An important duty of every physician is to provide care that is in the best interest of their patients. However, in addition to caring for patients, many physicians also participate in other activities, such as teaching medical students, supervising recent graduates, conducting research studies, or helping to develop new drugs or medical devices. Through these activities, physicians often form relationships with people, businesses and organizations, thereby creating opportunities for conflicting interests to arise.
To address these possible conflicting interests and provide physicians with a robust set of principles, the College has published a revised Conflict of Interest practice standard. This standard underwent a consultation with the profession and the public in January 2019. The majority of registrants who responded felt the revised standard was appropriate, however, further clarity on specific principles was requested.
The public feedback showed that patients value honesty, and that disclosure by their physician about any physician-industry relationship is imperative in maintaining a trusting relationship. In accordance with the consultation themes, the standard was revised to be more explicit, and to focus on appropriate communication and disclosure to the patient. The revised standard has adopted principles from the College's existing Conflict of Interest Arising from Clinical Research professional guideline, which has now been archived, and addresses conflict of interest in relationship to industry and educational activities.
Just as physicians must provide care in the best interest of their patients, the College must regulate physicians in the best interest of the public. In serving the public, the College participates in a variety of activities to engage and inform registrants, such as holding an annual Education Day, speaking at conferences for physicians, and holding consultations. Through these activities, opportunities are created for a conflict of interest to arise if what is best for physicians diverges from what is best for the public.
To address these conflicting interests, the College must maintain clarity that its statutory duty is to serve and protect the public interest. The College must constantly evaluate any possible influence that a physician or a physician group may have on its duty as a regulator and use appropriate language in communications to underscore the College’s primary mission and mandate.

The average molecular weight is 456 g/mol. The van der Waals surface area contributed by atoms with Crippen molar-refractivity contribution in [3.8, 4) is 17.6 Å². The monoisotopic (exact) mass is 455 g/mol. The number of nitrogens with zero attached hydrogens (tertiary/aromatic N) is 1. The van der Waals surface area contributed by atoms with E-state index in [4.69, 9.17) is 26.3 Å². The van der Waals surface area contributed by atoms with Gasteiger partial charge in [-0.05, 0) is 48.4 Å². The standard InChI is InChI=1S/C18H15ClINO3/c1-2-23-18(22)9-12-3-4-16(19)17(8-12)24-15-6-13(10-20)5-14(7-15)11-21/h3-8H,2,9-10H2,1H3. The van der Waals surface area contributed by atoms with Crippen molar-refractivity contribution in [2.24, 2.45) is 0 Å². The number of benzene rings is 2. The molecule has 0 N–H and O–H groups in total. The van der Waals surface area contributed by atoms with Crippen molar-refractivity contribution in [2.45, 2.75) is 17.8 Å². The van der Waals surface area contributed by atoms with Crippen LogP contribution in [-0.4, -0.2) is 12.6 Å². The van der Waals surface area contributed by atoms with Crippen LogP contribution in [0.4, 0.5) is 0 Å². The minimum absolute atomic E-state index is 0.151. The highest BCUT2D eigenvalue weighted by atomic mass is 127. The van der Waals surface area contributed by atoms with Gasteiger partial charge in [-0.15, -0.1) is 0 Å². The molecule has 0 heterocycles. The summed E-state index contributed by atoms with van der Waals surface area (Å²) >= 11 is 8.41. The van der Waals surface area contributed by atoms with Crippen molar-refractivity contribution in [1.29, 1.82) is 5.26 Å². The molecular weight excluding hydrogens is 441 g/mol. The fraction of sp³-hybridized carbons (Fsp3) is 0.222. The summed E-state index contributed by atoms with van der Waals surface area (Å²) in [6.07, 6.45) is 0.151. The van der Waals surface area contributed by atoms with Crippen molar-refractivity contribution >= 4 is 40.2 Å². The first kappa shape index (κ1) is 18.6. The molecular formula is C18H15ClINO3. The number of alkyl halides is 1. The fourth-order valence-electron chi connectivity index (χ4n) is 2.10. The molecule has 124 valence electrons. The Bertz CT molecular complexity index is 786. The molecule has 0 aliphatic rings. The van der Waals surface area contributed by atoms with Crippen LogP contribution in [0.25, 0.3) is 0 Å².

How the College refers to physicians who are registered with the College is a good example of the importance of language and its intended meaning.
As highlighted in the recently published report, An Inquiry into the performance of the College of Dental Surgeons of British Columbia and the Health Professions Act, by Mr. Harry Cayton, past executive director of the Professional Standards Authority in the UK, health professionals who are licensed and registered with a BC health regulator are referred to as registrants of a College; they are not members as they might be of a voluntary association or society, which allows them some opportunity to advance a particular interest of the membership.
While College registrants are invited to provide feedback on some College matters, such as the development of standards, they do not get to vote on a direction or course of action, and they are not represented at the boardroom table. Governors of regulatory authorities don’t have constituents, and having a seat at the regulatory table is not about representation.
By appropriately managing any real or perceived conflicts of interest, through the development of comprehensive practice standards and continued reflection and disclosure of contradictory relationships, both registrants and the College can work together to protect the patients and the public they are entrusted to serve.
Heidi M. Oetter, MD
Registrar and CEO
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